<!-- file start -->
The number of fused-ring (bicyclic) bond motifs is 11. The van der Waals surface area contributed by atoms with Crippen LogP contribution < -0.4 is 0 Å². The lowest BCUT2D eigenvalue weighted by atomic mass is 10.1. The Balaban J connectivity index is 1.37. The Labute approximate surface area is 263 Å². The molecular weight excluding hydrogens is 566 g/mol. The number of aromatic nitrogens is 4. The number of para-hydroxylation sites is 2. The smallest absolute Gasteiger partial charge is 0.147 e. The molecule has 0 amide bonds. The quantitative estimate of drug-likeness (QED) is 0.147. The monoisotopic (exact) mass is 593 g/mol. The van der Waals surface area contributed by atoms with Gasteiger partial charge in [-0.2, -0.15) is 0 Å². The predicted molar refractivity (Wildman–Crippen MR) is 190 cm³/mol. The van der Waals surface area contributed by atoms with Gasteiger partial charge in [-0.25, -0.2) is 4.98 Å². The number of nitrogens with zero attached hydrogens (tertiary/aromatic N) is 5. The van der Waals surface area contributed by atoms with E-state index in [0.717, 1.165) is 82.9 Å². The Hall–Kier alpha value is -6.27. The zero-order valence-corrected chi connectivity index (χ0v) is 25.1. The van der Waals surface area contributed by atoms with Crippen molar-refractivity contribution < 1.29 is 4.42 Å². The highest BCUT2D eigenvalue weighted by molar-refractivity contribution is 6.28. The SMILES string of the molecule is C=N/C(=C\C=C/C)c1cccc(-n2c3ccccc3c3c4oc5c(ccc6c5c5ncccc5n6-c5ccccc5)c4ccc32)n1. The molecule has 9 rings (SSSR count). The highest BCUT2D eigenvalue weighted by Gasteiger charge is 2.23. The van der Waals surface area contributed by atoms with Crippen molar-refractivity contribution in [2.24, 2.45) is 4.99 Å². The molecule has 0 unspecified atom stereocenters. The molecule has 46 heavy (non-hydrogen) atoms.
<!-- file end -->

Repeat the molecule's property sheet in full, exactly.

The number of fused-ring (bicyclic) bond motifs is 11. The van der Waals surface area contributed by atoms with Crippen LogP contribution < -0.4 is 0 Å². The lowest BCUT2D eigenvalue weighted by atomic mass is 10.1. The Balaban J connectivity index is 1.37. The Labute approximate surface area is 263 Å². The molecular weight excluding hydrogens is 566 g/mol. The number of aromatic nitrogens is 4. The number of para-hydroxylation sites is 2. The smallest absolute Gasteiger partial charge is 0.147 e. The molecule has 0 amide bonds. The quantitative estimate of drug-likeness (QED) is 0.147. The monoisotopic (exact) mass is 593 g/mol. The van der Waals surface area contributed by atoms with Gasteiger partial charge in [-0.2, -0.15) is 0 Å². The predicted molar refractivity (Wildman–Crippen MR) is 190 cm³/mol. The van der Waals surface area contributed by atoms with Gasteiger partial charge in [-0.25, -0.2) is 4.98 Å². The number of nitrogens with zero attached hydrogens (tertiary/aromatic N) is 5. The van der Waals surface area contributed by atoms with E-state index in [0.717, 1.165) is 82.9 Å². The Hall–Kier alpha value is -6.27. The zero-order valence-corrected chi connectivity index (χ0v) is 25.1. The van der Waals surface area contributed by atoms with Crippen molar-refractivity contribution < 1.29 is 4.42 Å². The highest BCUT2D eigenvalue weighted by molar-refractivity contribution is 6.28. The SMILES string of the molecule is C=N/C(=C\C=C/C)c1cccc(-n2c3ccccc3c3c4oc5c(ccc6c5c5ncccc5n6-c5ccccc5)c4ccc32)n1. The molecule has 9 rings (SSSR count). The highest BCUT2D eigenvalue weighted by Gasteiger charge is 2.23. The van der Waals surface area contributed by atoms with Crippen molar-refractivity contribution in [2.24, 2.45) is 4.99 Å². The molecule has 0 unspecified atom stereocenters. The molecule has 46 heavy (non-hydrogen) atoms.